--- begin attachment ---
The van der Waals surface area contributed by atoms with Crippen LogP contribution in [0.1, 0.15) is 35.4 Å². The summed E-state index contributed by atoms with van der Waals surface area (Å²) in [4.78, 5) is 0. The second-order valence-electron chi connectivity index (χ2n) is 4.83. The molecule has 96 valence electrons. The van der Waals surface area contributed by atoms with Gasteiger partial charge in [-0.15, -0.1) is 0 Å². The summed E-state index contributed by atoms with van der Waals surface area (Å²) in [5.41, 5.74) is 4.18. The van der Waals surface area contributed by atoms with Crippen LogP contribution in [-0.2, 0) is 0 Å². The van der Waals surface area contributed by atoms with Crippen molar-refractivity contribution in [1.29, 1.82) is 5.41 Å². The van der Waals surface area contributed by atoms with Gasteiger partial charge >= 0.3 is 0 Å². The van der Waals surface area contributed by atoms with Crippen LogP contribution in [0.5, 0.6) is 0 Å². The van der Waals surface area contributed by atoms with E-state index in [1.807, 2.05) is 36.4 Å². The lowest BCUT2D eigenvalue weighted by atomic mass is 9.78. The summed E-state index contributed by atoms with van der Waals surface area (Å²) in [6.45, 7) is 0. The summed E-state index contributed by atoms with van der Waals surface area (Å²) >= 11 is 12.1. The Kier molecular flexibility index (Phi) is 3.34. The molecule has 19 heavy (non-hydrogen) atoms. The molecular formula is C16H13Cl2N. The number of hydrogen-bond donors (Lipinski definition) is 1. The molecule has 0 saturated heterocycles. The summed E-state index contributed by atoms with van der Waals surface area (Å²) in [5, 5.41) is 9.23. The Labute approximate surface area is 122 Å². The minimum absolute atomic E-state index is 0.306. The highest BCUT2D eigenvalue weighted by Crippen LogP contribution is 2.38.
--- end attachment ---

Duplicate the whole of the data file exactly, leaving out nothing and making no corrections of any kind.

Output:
The van der Waals surface area contributed by atoms with Crippen LogP contribution in [0.1, 0.15) is 35.4 Å². The summed E-state index contributed by atoms with van der Waals surface area (Å²) in [4.78, 5) is 0. The second-order valence-electron chi connectivity index (χ2n) is 4.83. The molecule has 96 valence electrons. The van der Waals surface area contributed by atoms with Gasteiger partial charge in [-0.15, -0.1) is 0 Å². The summed E-state index contributed by atoms with van der Waals surface area (Å²) in [5.41, 5.74) is 4.18. The van der Waals surface area contributed by atoms with Crippen LogP contribution in [-0.2, 0) is 0 Å². The van der Waals surface area contributed by atoms with Crippen molar-refractivity contribution in [1.29, 1.82) is 5.41 Å². The van der Waals surface area contributed by atoms with Gasteiger partial charge >= 0.3 is 0 Å². The van der Waals surface area contributed by atoms with Crippen LogP contribution in [0.5, 0.6) is 0 Å². The van der Waals surface area contributed by atoms with E-state index in [1.807, 2.05) is 36.4 Å². The lowest BCUT2D eigenvalue weighted by atomic mass is 9.78. The summed E-state index contributed by atoms with van der Waals surface area (Å²) in [6.45, 7) is 0. The summed E-state index contributed by atoms with van der Waals surface area (Å²) >= 11 is 12.1. The Kier molecular flexibility index (Phi) is 3.34. The molecule has 19 heavy (non-hydrogen) atoms. The molecular formula is C16H13Cl2N. The number of hydrogen-bond donors (Lipinski definition) is 1. The molecule has 0 saturated heterocycles. The summed E-state index contributed by atoms with van der Waals surface area (Å²) in [5, 5.41) is 9.23. The Labute approximate surface area is 122 Å². The minimum absolute atomic E-state index is 0.306. The highest BCUT2D eigenvalue weighted by Crippen LogP contribution is 2.38.